Visit to Tocomwal New South Wales 11/13 June 2003

At 1400 ( 2PM ) on Wednesday the 11th. of June 2003 I caught the bus from Melbourne's Spencer Street station to Tocomwal, about 175 kilometers by road as the crow flies, but my bus was going via Shepparton and a host of small country towns that cluster each side of the Victorian/New South Wales border close to the River Murray.

It was 1835 ( 6.30 PM ) before we rolled to a stop at Tocumwal alongside a large model of a Murray Cod ( fish ) and my old ship mate, and very good friend Kevin O'Neill was there to greet me. We had served together in HMAS Adelaide, an old Australian cruiser mounting single 6 inch guns, having been built in Australia around 1922. We had sunk the German ship Ramses in the Indian Ocean in 1942, see my Blockade Runner on Ahoy. Mac's Web Log for that story.

We had not seen each other for some 20 years, but have kept in touch over that time, Kevin for many years farmed some 2 square miles of irrigated country at Jerilderie, growing rice, wheat and canola etc, but had sold the farm 2 years ago and moved into Tocomwal, a country town of about 2,000 people nestled close to the Murray River.

Combined Probus Club of Tocomwal.
I was answering his invitation to address his Probus Club tomorrow, on the subject of my experiences in WW2, and our visit to Washington DC in September 2001 for the presentation of the USS Canberra Bell by the US President to my Prime Minister.

Probus Club Meeting. On Thursday the 12th. of June I talked to some 50 or so members of the Tocomwal Probus Club, which is a mixed one with both female and male members, and was very generously received. We later had lunch with several members at the local Pub, built in 1861.

Tocumwal Historic Aerodrome Museum.
I went off with Kevin to visit a small Museum at the Tocomwal aerodrome, and have a conducted tour by its Director Bob Brown, whose wife Gina, a member of the Probus Club had very efficiently set up all the details for my visit including an interview with a journalist from the local paper.

From scratch, Bob and a few ardent helpers have created a photographic display in part of one of the huge hangars build back in 1942, when McIntyre Field, was quickly constructed from acquired farm land, they carved out an airfield, the largest in the Southern Hemisphere for the US Army Airforce to operate Liberator Bombers.

At that time, Tocomwal only had a population of some 500 souls, but the Airfield added another 5,000 service people to really make a tiny country hamlet come to life with a real thump and start to jump, jump, jump! The US only stayed for six months, moving north to Townsville, 2,000 miles closer to the then Japanese enemy.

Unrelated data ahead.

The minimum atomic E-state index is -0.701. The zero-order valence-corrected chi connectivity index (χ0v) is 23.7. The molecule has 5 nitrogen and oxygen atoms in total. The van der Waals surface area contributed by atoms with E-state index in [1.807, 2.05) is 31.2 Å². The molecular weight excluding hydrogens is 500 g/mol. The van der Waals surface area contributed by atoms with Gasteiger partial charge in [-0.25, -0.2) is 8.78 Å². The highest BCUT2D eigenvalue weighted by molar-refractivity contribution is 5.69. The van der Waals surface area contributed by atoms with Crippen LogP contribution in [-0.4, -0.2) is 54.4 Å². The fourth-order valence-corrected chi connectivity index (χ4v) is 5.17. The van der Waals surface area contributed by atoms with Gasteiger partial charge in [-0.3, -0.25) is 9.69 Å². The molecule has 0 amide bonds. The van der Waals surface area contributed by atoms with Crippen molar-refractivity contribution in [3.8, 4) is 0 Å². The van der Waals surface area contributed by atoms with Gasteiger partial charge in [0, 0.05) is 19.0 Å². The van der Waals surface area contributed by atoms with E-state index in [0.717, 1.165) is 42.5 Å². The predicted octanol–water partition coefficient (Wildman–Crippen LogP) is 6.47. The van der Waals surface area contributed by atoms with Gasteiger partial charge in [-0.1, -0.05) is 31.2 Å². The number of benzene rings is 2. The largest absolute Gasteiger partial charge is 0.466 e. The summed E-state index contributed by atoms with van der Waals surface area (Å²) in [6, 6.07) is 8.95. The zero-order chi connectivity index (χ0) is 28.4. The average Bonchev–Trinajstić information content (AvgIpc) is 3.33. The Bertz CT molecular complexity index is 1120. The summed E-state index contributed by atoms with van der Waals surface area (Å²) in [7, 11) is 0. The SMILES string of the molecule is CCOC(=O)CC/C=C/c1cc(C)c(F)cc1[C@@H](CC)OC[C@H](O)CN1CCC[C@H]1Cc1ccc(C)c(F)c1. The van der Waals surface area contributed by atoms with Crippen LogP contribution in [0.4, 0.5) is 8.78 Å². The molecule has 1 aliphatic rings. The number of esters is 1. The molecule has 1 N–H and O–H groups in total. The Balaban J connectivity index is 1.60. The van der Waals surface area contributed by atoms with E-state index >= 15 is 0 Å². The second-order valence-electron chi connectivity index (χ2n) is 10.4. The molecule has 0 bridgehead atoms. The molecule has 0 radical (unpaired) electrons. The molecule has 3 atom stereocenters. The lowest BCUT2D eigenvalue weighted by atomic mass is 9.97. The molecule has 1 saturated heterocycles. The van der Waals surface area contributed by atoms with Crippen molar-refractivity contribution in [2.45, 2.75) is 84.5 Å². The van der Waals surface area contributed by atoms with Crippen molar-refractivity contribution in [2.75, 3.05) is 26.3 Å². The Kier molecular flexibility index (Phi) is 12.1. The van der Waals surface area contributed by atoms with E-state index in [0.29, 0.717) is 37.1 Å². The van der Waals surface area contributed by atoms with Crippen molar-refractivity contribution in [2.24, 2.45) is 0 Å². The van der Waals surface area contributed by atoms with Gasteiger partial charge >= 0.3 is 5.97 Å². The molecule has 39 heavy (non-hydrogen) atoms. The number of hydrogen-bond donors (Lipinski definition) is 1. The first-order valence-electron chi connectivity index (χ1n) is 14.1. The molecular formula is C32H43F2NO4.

The Royal Australian Air Force then took over the Airfield, for training pilots. The fascinating story of McIntyre Field has been recorded by Bob Brown in a small 14 page document, which I have his approval to reproduce for a wider audience on my Web Site.

Bob was not aware how this massive air field gained its name, on my return home, I promised I would do some research on the Internet to try and unlock that secret.

The naming of McIntyre Field in 1942 at Tocomwal.
McIntyre Field was set up at Tocumwal by the US Air Force in the 1940's as a main air base in preparation for the expected Japanese invasion of Northern Australia. With the tides of war changing and the Japanese advance being slowly stopped, Tocomwal was abandoned by the USAF and they moved to Queensland. The base was handed over to the RAAF, and No.7 Operational Training Unit operated B - 24 Liberators there in WW2.

The US Airforce in Australia named this new facility Tocumwal McIntyre Field after Captain Patrick W. Mc Intyre USAAC who died in an aircrash at Archerfield, Queensland on June 5th. 1942.

Sportavia Soaring Centre.
At Tocomwal this International Gliding Centre operates as one of the largest gliding clubs world wide, one of the original huge hangars is used to store both gliders and air tugs. I was informed that the gliding centre operates in the main over the September/March period, with many visitors from Europe and particularly from South Africa.

My ambition to glide.
I have long nursed an unfilled ambition to go gliding, I have flown in a microlite aircraft out of Zambia, at less than a 1,000 feet over the mighty Victoria Falls, and watched elephants whilst they swam in the Zambesi River. I have been ballooning, I have flown off and landed on an Aircraft Carrier in a helicopter, and even been in the back seat of a Navy Firefly aircraft to be squirted off the catapult, to reland on the deck and be stopped by the arrestor wires. But Glide, no! I have now been promised that if I return to Tocomwal in the gliding season, I will be taken up to cover that last flight I have yet to achieve.

I returned to Melbourne by the 0715 ( 7.15 AM ) bus out of Tocumwal on Friday the 13th, arriving at Spencer Street at 1115 ( 11.15 AM ) to be collected by Denise. It had been a very happy and satisfying visit to see Kevin.

See Bob Brown's account of building and operating McIntyre Field in WW2.


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